Show posts for: "Key Man" Provisions

  • | Jason M. Knott

    Firing a key executive can have repercussions beyond a severance dispute or a wrongful termination or discrimination claim by the executive.  American Apparel’s recent termination of its CEO, Dov Charney, provides the latest example of the wide-ranging consequences that can arise when a C-level employee is let go.  In American Apparel’s case, the consequences have included the threat of default on a $15 million loan and a resulting shareholder lawsuit.

    How did this happen?  According to the New York Post, when Lion Capital LLC lent American Apparel the $15 million, the two entered into a lending agreement that said American Apparel would be in default if it fired Charney.  After American Apparel’s board told Charney it was going to fire him in 30 days, Lion Capital accelerated its demand for payment on the loan, threatening the company with bankruptcy.  American Apparel argued in an SEC filing that it wasn’t in default because Charney was still technically CEO.  However, it continued to work behind the scenes to remedy the situation.  Now, the company now appears to have struck a deal with a hedge fund to save it from Chapter 11.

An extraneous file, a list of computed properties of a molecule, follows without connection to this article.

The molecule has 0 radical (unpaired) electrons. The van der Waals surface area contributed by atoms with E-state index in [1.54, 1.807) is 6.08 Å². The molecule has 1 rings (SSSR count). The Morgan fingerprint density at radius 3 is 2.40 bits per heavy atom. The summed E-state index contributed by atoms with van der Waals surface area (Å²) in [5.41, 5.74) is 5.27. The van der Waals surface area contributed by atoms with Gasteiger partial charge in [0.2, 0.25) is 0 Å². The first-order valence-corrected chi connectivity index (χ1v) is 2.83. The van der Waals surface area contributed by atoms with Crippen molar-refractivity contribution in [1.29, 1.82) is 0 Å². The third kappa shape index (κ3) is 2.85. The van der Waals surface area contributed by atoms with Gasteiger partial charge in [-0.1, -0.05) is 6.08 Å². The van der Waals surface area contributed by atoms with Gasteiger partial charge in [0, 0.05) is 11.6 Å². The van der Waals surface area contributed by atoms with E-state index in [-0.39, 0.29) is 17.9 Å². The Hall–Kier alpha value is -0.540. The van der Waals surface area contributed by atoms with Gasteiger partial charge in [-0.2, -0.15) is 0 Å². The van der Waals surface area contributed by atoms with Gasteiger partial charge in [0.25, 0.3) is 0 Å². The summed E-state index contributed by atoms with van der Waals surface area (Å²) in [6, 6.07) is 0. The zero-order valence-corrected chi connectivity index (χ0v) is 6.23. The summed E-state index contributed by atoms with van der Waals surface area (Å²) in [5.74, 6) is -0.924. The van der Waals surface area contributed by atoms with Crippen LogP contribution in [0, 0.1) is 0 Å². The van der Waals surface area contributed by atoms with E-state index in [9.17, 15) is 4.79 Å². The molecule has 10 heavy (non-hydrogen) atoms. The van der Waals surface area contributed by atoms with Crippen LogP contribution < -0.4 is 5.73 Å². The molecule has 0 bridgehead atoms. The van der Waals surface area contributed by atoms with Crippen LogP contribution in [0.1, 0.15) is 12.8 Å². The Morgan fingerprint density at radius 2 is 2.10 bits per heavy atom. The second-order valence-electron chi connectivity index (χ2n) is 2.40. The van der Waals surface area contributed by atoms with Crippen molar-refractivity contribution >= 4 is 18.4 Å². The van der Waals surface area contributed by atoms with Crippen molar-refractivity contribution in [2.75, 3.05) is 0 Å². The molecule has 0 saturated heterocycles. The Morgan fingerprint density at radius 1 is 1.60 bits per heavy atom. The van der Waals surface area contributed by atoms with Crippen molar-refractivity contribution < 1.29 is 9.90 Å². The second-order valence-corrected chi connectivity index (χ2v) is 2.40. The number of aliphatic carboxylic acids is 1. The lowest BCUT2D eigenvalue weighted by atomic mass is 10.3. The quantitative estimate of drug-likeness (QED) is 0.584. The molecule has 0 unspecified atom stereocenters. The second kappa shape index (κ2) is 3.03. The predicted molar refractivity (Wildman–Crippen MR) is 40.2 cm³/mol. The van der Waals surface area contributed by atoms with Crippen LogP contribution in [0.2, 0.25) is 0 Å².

We cover a broad range of issues that arise in employment disputes. Occasionally, we also spotlight other topics of relevant legal interest, ranging from health care to white-collar defense to sports, just to keep things interesting.

Led by Jason Knott and Andrew Goldfarb, and featuring attorneys with deep knowledge and expertise in their fields, Suits by Suits seeks to engage its readers on these relevant and often complicated topics. Comments and special requests are welcome and invited. Before reading, please view the disclaimer.

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Contributing Editors
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Jason M. Knott
Partner
Email | 202.778.1813


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Andrew N. Goldfarb
Partner
Email | 202.778.1822


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